Thai food: your culinary journey through the Land of Smiles

Thai food: your culinary journey through the Land of Smiles

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01 December

If you’re travelling to Thailand, make sure to bring some trousers with elasticated waists. That’s because food in Thailand is some of the best — and cheapest — in the world. Every meal is a feast in the Land of Smiles, particularly if you’ve got a taste for dishes with a spicy kick. It’s hard to narrow down a list of the best Thai dishes for you to try, but here are a few of our absolute favourites:

Pad Thai

Top of the list is the national dish, a generous plate full of zingy pad Thai. Food historians will insist that this hearty dish of stir-fried noodles actually originates in China — but we don’t care. Prime Minister Plaek Phibunsongkhram officially declared it the country’s national dish during the Second World War, when a drought had reduced the rice crops, resulting in hungry Thais turning to noodles instead. Today, you’ll find it on every street corner in the country.

Pad Thai usually features bean sprouts, spring onions and egg, with a fiery sauce made from tamarind, fish sauce and dried shrimp. There’s always some kind of protein, which might be seafood, chicken, pork or cubes of fried tofu, and it’s topped with fresh herbs and roasted peanuts. It’s the perfect introduction to Thai cuisine’s vibrant mix of sweet, salty and sour. Dig in!

A white dish topped with noodles and vegetables

Tom kha gai

Soups are one of the real joys of Thai food. Bursting with flavour, they can be every bit as satisfying as a main course. One of our favourites is tom kha gai, a chicken soup with a coconut milk base. The lemongrass and kaffir lime give it a bright, zingy flavour. Like many of the most popular Thai dishes on our list, it’s best served with a generous sprinkle of fresh chillies. Leave them out if you’re a spice wimp — this is one of the easiest Thai dishes to adapt for chilli-phobes.

Tom yum goong

Here’s another great soup. Tom yum goong is a bit lighter than tom kha gai, as it’s made with a base of broth rather than coconut milk. That gives you more room for the feast to follow!

The prawns are the stars of the show in this clear, flavour-packed soup. However, there are plenty more ingredients for you to enjoy. Lemongrass, fish sauce, galangal, mushrooms and lime juice all come together to create a delicious, hot and sour melody in a bowl. Good tom yum goong should be seriously piquant. Unlike tom kha gai, it has plenty of heat in its base, so it’s one to avoid if you’re not a fan of the chilli pepper.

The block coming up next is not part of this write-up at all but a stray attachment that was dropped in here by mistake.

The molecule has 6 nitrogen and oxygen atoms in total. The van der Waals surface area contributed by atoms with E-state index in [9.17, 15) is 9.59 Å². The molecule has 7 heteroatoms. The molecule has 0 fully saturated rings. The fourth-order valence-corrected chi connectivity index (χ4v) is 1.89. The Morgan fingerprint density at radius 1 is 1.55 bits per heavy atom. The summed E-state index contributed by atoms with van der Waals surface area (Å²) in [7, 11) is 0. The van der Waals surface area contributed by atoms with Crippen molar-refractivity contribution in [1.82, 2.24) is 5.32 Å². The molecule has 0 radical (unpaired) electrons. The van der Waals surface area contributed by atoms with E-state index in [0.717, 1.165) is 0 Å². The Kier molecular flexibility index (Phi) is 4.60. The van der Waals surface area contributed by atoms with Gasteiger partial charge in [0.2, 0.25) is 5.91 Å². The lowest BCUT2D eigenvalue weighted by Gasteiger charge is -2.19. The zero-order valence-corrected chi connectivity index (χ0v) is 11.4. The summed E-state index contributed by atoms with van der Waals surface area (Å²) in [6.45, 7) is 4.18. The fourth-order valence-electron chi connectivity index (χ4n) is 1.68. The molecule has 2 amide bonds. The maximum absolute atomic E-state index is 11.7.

Khao soi

The third soup on our list is a full meal in a bowl. Unlike the other soups we’ve mentioned, khao soi has noodles, so you might prefer to eat it as a main course. The coconut milk broth carries the delicate scent of curry, and it’s packed with protein. Choose chicken or beef, or go for tofu if you want a vegetarian-friendly alternative. The crispy, deep-fried egg noodles on top create the perfect contrast with the creamy soup.

Person holding white ceramic plate with food

Khao pad

Every Southeast Asian country has its own take on fried rice, and this is the Thai food version. Khao pad is one of those dishes that you can easily throw together using whatever you have in the fridge. Many restaurants and stalls will let you mix and match your favourite toppings to create your own unique fried rice. Go for seafood, pork, beef, chicken or a mixture. Want something vegetarian? Forget the meat and opt for tofu cubes instead. Spice it up, then add cooling cucumber slices on the side, or keep it chilli-free for a mild version. If you want to try a particular local delicacy, go for khao pad sapparod, a remarkable type of Thai fried rice with pineapple and prawns.

Som tam

You’re on holiday. Do you really want to eat salad? Well, if it’s as good as this example of traditional Thai food, the answer has to be yes! Som tam is a dieter’s delight, a dish packed with good-for-you veggies that tastes truly incredible. The base ingredient is always thin strips of green papaya, which gives it a sweet and sour flavour. Vendors will add their favourite vegetables and toss in some dried shrimp and roasted peanuts for added texture. Then, they mix it all together with a zesty, spicy sauce. Just what the doctor ordered!

a blue and white bowl full of vegetables and sauce

Pad kra pao moo

The thing that sets this stir-fry apart from other Thai cuisine dishes is the Thai basil. If you’re used to the European herb, get ready for a flavour sensation. The Thai stuff is altogether more vibrant, with a deep aroma and slight anise notes. In this dish, it’s tossed together with minced pork and plenty of chilli for a superb stir-fry. Served with rice and a fried egg, it’s a perfect example of everyday Thai cuisine.

Moo satay